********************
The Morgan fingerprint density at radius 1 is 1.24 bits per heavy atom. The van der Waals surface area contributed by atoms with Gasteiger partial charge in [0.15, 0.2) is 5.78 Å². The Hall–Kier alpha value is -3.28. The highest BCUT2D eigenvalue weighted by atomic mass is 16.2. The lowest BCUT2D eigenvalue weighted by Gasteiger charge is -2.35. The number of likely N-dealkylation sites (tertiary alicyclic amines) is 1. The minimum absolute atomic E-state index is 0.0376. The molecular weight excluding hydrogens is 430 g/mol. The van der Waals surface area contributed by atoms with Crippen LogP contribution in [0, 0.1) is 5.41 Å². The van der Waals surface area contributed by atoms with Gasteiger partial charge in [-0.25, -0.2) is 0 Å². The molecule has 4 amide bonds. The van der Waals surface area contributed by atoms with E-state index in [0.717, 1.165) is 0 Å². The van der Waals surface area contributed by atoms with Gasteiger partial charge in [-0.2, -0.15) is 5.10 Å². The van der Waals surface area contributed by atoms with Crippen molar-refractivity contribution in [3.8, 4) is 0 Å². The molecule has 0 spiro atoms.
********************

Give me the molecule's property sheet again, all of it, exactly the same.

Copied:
The Morgan fingerprint density at radius 1 is 1.24 bits per heavy atom. The van der Waals surface area contributed by atoms with Gasteiger partial charge in [0.15, 0.2) is 5.78 Å². The Hall–Kier alpha value is -3.28. The highest BCUT2D eigenvalue weighted by atomic mass is 16.2. The lowest BCUT2D eigenvalue weighted by Gasteiger charge is -2.35. The number of likely N-dealkylation sites (tertiary alicyclic amines) is 1. The minimum absolute atomic E-state index is 0.0376. The molecular weight excluding hydrogens is 430 g/mol. The van der Waals surface area contributed by atoms with Crippen LogP contribution in [0, 0.1) is 5.41 Å². The van der Waals surface area contributed by atoms with Gasteiger partial charge in [-0.25, -0.2) is 0 Å². The molecule has 4 amide bonds. The van der Waals surface area contributed by atoms with E-state index in [0.717, 1.165) is 0 Å². The van der Waals surface area contributed by atoms with Gasteiger partial charge in [-0.2, -0.15) is 5.10 Å². The van der Waals surface area contributed by atoms with Crippen molar-refractivity contribution in [3.8, 4) is 0 Å². The molecule has 0 spiro atoms.